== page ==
Learn the Why Behind the Addiction.
Countless professionals have identified repressed feelings from childhood as a major factor in addiction.
I used to revel in the fact that addiction is hereditary, genetic even. I used to be conformed to the idea since addiction is genetic it relieves me of all responsibility and renders me powerless over the past, present, and future. I thought I had to pick up. I thought I had no choice. I was compelled and even after years of sobriety I was convinced that I was basically a victim of the DISEASE of addiction. And that I also would require treatment for that addiction the rest of my life. Furthermore I was conditioned in AA to call myself a never-ending “alcoholic/addict” and if I ever thought I was getting well I was in grave danger of relapse and highly delusional.
Well it’s no wonder I adhered so staunchly to such precepts considering I do come from a long line of addicts. These ideals relived me of much guilt. I was finally able to put a “why” on my torn personality. And torn it was, fighting itself to not do what I was compelled at the time to do.
So what changed? What happened? Why do I now believe that my addiction was not cause by some obscure gene pool swimming around in my DNA. Why now do I believe it was nurture or more appropriately a lack of emotional nurturing which caused my sickness? Well it’s like this, after ten years of prayer, meditation, meetings, and a year of very enlightening therapy I have realized the true “why” behind my drinking and drugging. Not only that, I also believe most people drink and drug for pretty much the same reasons I did. Reasons being 1.Shame, 2.pain, 3. an inability to process and deal with feelings. 4. fear of feeling feelings. 5. And finally a lack of God in my life.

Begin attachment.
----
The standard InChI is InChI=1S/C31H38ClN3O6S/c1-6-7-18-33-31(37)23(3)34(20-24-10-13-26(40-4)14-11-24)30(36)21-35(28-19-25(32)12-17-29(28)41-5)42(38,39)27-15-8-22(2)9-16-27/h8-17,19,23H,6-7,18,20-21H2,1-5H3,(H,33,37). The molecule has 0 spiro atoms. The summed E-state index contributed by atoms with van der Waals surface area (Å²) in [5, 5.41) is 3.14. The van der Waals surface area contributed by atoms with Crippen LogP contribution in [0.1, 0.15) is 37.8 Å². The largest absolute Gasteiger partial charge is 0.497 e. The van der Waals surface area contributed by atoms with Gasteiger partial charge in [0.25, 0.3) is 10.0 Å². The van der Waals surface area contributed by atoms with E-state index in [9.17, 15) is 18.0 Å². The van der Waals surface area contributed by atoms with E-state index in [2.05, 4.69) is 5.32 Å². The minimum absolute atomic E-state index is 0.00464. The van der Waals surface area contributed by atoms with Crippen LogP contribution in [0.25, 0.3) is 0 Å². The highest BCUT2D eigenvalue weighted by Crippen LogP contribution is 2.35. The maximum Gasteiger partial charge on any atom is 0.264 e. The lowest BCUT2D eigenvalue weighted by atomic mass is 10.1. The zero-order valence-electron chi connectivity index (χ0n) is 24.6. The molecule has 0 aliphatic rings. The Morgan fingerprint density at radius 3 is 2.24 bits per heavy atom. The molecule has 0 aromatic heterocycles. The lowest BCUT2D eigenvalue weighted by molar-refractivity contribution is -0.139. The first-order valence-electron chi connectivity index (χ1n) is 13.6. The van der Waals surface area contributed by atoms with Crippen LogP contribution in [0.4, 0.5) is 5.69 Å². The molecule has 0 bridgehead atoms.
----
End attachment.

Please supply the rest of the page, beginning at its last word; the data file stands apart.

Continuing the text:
Once I cried and screamed out the core issues from childhood which haunted me and were so, so painful I was able to quit being so afraid of my feelings. Once I worked step 12 for so long I gained true self worth. Once I realized God really does have my back and finalized my step three my fears were lessened. Once I learned how to use a fourth step to my advantage including the “fear list” which people seldom talk about anywhere in AA. Not to mention once I saw the popular misconceptions and scare methodologies in AA and moved away from such precepts of bondage I realized, I WILL ALWAYS HAVE A CHOICE. And I always had a choice. I am not some genetic victim who needs AA for the rest of my life. Furthermore that is NOT what is taught in the Big Book nor was AA ever intended to be a life-long dependency.
Oh yes I see the old timers sitting around in meetings talking about how they are just as close to a drink than anyone and that they are still so, so sick. Well true if we don’t do the work both step work, spiritual work, and therapy work yes we will always have no advantages over the wet drunk off the street. But if a man has done the work in these three areas and still considers himself as sick as the foggy eyed newly sober man, then he is a dry drunk and has done nothing to allow himself to heal. And if we have truly worked the program for a number of years and are no better off than the new-comer who has done no work and has no knowledge of the twelve steps then that speaks for itself a program which is basically worthless. To say I am still sick is to say the program does not work and my spiritual condition benefited nothing from steps 3 and eleven. These dogmatic concepts are clearly “false humility” at work. It is both dishonest and a false testament to lie about the progress which AA provides. It is clearly rampant false humility to pretend we are in a no better position than the new comer.
Furthermore what man sits in meeting after meeting swearing that someone other than himself “is the most important one in the room”? More bullshit clearly or am I the only one who goes to AA for his own sobriety? I have no control over the new comer and he is not more important than me, sorry. Really?
It’s a choice and I choose to be well. http://www.recoveryfarmhouse.net/addict-gene/